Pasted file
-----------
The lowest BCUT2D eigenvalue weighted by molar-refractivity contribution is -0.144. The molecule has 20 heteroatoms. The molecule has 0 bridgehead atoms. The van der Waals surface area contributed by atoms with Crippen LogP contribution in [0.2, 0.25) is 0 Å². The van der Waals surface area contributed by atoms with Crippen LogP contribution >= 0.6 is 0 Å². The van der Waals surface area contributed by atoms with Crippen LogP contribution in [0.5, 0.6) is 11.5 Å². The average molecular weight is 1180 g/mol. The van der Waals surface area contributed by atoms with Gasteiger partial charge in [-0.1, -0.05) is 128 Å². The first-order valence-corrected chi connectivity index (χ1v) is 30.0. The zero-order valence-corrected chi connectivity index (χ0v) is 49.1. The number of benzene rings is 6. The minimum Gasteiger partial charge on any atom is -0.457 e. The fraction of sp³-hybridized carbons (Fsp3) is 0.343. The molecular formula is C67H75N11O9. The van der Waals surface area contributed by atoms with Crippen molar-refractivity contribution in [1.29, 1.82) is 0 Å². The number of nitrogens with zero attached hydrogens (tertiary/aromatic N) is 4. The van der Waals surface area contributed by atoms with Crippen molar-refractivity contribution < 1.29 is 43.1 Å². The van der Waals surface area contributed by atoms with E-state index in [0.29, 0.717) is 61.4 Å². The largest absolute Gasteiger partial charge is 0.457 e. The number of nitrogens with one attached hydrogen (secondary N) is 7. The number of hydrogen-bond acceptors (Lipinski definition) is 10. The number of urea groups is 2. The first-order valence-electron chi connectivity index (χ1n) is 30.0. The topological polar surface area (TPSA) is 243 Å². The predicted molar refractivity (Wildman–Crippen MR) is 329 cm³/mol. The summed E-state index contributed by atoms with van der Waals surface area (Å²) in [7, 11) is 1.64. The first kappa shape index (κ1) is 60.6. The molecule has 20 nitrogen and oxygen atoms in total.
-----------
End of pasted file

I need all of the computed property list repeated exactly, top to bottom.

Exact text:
The lowest BCUT2D eigenvalue weighted by molar-refractivity contribution is -0.144. The molecule has 20 heteroatoms. The molecule has 0 bridgehead atoms. The van der Waals surface area contributed by atoms with Crippen LogP contribution in [0.2, 0.25) is 0 Å². The van der Waals surface area contributed by atoms with Crippen LogP contribution >= 0.6 is 0 Å². The van der Waals surface area contributed by atoms with Crippen LogP contribution in [0.5, 0.6) is 11.5 Å². The average molecular weight is 1180 g/mol. The van der Waals surface area contributed by atoms with Gasteiger partial charge in [-0.1, -0.05) is 128 Å². The first-order valence-corrected chi connectivity index (χ1v) is 30.0. The zero-order valence-corrected chi connectivity index (χ0v) is 49.1. The number of benzene rings is 6. The minimum Gasteiger partial charge on any atom is -0.457 e. The fraction of sp³-hybridized carbons (Fsp3) is 0.343. The molecular formula is C67H75N11O9. The van der Waals surface area contributed by atoms with Crippen molar-refractivity contribution in [1.29, 1.82) is 0 Å². The number of nitrogens with zero attached hydrogens (tertiary/aromatic N) is 4. The van der Waals surface area contributed by atoms with Crippen molar-refractivity contribution < 1.29 is 43.1 Å². The van der Waals surface area contributed by atoms with E-state index in [0.29, 0.717) is 61.4 Å². The largest absolute Gasteiger partial charge is 0.457 e. The number of nitrogens with one attached hydrogen (secondary N) is 7. The number of hydrogen-bond acceptors (Lipinski definition) is 10. The number of urea groups is 2. The first-order valence-electron chi connectivity index (χ1n) is 30.0. The topological polar surface area (TPSA) is 243 Å². The predicted molar refractivity (Wildman–Crippen MR) is 329 cm³/mol. The summed E-state index contributed by atoms with van der Waals surface area (Å²) in [7, 11) is 1.64. The first kappa shape index (κ1) is 60.6. The molecule has 20 nitrogen and oxygen atoms in total.